Harmer says the more you speak to people around you, the more you'll probably find yourself doing it. 

"Once you have a couple of conversations, you start to have an eye for it," he says.

"You'll find yourself saying, 'How are you doing? I'm feeling thirsty – want a coffee?"

Respect boundaries

Heather Hoist, Acting CEO at Launch Housing, says it's important to remember that many homeless people don't have much privacy.

"One of the troubles with being on the street is that you can't really close the door," she says.

"So I think people have got to be sensitive [about] whether someone feels like being approached. I think [we need to be] even more respectful and polite than ever because of the lack of privacy and defences that someone has on the street." 

That's where some eye contact and a smile can be a good starting point.

"Then it's the same sort of rules for striking up a conversation with any stranger," Hoist says.

"Don't assume someone hasn't thought of something [they need] or needs advice. If you think someone might want help, then ask." 

Be forgiving

If someone doesn't respond warmly to your efforts, don't hold it against them.

"Not everyone will respond – they might have had a bad day or had someone be not so nice to them around the corner," Harmer points out.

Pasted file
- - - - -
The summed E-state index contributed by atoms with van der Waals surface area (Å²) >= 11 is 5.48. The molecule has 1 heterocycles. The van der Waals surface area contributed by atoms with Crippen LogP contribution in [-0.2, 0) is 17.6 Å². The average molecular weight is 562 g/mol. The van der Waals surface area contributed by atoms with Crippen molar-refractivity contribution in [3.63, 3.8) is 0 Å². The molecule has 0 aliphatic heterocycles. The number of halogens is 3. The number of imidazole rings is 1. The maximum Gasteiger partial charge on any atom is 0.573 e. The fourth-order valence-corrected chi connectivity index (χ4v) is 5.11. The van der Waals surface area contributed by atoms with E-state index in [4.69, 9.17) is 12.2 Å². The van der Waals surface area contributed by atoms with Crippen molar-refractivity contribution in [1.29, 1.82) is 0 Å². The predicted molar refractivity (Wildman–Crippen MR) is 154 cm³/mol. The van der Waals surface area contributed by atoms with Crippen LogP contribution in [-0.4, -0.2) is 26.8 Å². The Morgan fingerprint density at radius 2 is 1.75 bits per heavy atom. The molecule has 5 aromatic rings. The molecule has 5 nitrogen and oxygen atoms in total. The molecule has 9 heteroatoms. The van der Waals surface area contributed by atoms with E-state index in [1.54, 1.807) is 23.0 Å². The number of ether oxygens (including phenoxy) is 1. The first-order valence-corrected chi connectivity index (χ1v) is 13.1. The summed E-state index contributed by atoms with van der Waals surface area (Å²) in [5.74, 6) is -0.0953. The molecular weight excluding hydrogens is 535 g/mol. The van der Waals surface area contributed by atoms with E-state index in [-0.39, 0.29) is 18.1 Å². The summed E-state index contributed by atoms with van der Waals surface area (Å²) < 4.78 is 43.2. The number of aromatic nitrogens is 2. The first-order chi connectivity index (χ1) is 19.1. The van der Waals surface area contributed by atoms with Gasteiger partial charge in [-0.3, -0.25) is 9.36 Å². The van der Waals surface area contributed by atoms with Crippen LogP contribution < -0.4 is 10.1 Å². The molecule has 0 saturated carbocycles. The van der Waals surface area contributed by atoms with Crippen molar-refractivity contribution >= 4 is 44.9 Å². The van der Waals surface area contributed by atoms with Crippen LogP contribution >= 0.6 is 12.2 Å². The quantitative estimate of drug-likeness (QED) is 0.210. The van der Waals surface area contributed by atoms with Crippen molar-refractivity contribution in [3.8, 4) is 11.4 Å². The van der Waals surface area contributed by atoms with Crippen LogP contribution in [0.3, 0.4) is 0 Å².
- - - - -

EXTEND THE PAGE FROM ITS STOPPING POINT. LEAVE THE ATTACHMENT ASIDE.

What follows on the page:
"Just back off and say, 'Sorry, I didn't meant to offend you'. Don't give up though or we will be a much lonelier society."

Reap the rewards

Speaking with people from all walks of life is not just about benefiting them. Kerry McGrath, Red Cross Director of Community Programs, says we all have much to gain from interacting with our fellow community members. 

"We would learn about strength and resilience and the interesting lives that people have," she tells SBS Life. 

"It's about building empathy and building an understanding connection."

Don't assume someone hasn't thought of something [they need] or needs advice. If you think someone might want help, then ask.

Harmer agrees that everyone benefits from speaking to people around them.

"You'll gain a rich understanding of these people, and you will know that you're playing a part in breaking [loneliness] down," he says. 

Don't be sorry